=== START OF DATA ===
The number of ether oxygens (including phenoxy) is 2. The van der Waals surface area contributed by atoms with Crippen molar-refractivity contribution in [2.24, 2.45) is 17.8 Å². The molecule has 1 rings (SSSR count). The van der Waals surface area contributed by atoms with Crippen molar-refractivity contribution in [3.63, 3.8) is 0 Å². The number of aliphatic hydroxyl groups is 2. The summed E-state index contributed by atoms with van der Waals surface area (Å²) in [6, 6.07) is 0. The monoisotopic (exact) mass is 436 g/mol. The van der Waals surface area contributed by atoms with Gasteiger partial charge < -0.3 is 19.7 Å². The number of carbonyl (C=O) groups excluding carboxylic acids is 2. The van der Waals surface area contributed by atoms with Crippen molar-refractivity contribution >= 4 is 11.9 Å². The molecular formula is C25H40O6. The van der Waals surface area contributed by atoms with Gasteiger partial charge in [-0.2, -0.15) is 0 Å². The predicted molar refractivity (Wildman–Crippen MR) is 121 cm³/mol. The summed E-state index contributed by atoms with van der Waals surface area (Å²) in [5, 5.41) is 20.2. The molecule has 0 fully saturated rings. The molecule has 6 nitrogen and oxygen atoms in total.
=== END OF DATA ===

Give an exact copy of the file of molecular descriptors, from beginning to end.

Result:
The number of ether oxygens (including phenoxy) is 2. The van der Waals surface area contributed by atoms with Crippen molar-refractivity contribution in [2.24, 2.45) is 17.8 Å². The molecule has 1 rings (SSSR count). The van der Waals surface area contributed by atoms with Crippen molar-refractivity contribution in [3.63, 3.8) is 0 Å². The number of aliphatic hydroxyl groups is 2. The summed E-state index contributed by atoms with van der Waals surface area (Å²) in [6, 6.07) is 0. The monoisotopic (exact) mass is 436 g/mol. The van der Waals surface area contributed by atoms with Gasteiger partial charge < -0.3 is 19.7 Å². The number of carbonyl (C=O) groups excluding carboxylic acids is 2. The van der Waals surface area contributed by atoms with Crippen molar-refractivity contribution >= 4 is 11.9 Å². The molecular formula is C25H40O6. The van der Waals surface area contributed by atoms with Gasteiger partial charge in [-0.2, -0.15) is 0 Å². The predicted molar refractivity (Wildman–Crippen MR) is 121 cm³/mol. The summed E-state index contributed by atoms with van der Waals surface area (Å²) in [5, 5.41) is 20.2. The molecule has 0 fully saturated rings. The molecule has 6 nitrogen and oxygen atoms in total.